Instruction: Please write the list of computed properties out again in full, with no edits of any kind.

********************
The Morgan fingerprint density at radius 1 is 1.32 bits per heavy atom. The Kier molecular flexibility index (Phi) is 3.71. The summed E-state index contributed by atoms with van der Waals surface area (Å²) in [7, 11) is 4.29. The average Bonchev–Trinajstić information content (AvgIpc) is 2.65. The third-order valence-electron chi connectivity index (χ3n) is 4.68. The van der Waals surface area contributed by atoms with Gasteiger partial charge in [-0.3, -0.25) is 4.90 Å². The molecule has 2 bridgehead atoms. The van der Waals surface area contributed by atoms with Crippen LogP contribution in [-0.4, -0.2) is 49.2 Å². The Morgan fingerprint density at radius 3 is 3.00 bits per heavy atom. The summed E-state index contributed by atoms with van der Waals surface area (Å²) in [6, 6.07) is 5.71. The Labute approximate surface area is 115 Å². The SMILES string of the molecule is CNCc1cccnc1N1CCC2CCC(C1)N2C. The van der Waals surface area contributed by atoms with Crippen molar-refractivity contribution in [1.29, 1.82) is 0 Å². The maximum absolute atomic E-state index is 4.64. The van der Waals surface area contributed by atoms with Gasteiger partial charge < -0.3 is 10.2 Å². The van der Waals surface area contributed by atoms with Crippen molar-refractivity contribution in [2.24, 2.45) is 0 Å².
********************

The Morgan fingerprint density at radius 1 is 1.32 bits per heavy atom. The Kier molecular flexibility index (Phi) is 3.71. The summed E-state index contributed by atoms with van der Waals surface area (Å²) in [7, 11) is 4.29. The average Bonchev–Trinajstić information content (AvgIpc) is 2.65. The third-order valence-electron chi connectivity index (χ3n) is 4.68. The van der Waals surface area contributed by atoms with Gasteiger partial charge in [-0.3, -0.25) is 4.90 Å². The molecule has 2 bridgehead atoms. The van der Waals surface area contributed by atoms with Crippen LogP contribution in [-0.4, -0.2) is 49.2 Å². The Morgan fingerprint density at radius 3 is 3.00 bits per heavy atom. The summed E-state index contributed by atoms with van der Waals surface area (Å²) in [6, 6.07) is 5.71. The Labute approximate surface area is 115 Å². The SMILES string of the molecule is CNCc1cccnc1N1CCC2CCC(C1)N2C. The van der Waals surface area contributed by atoms with Crippen molar-refractivity contribution in [1.29, 1.82) is 0 Å². The maximum absolute atomic E-state index is 4.64. The van der Waals surface area contributed by atoms with Gasteiger partial charge < -0.3 is 10.2 Å². The van der Waals surface area contributed by atoms with Crippen molar-refractivity contribution in [2.24, 2.45) is 0 Å².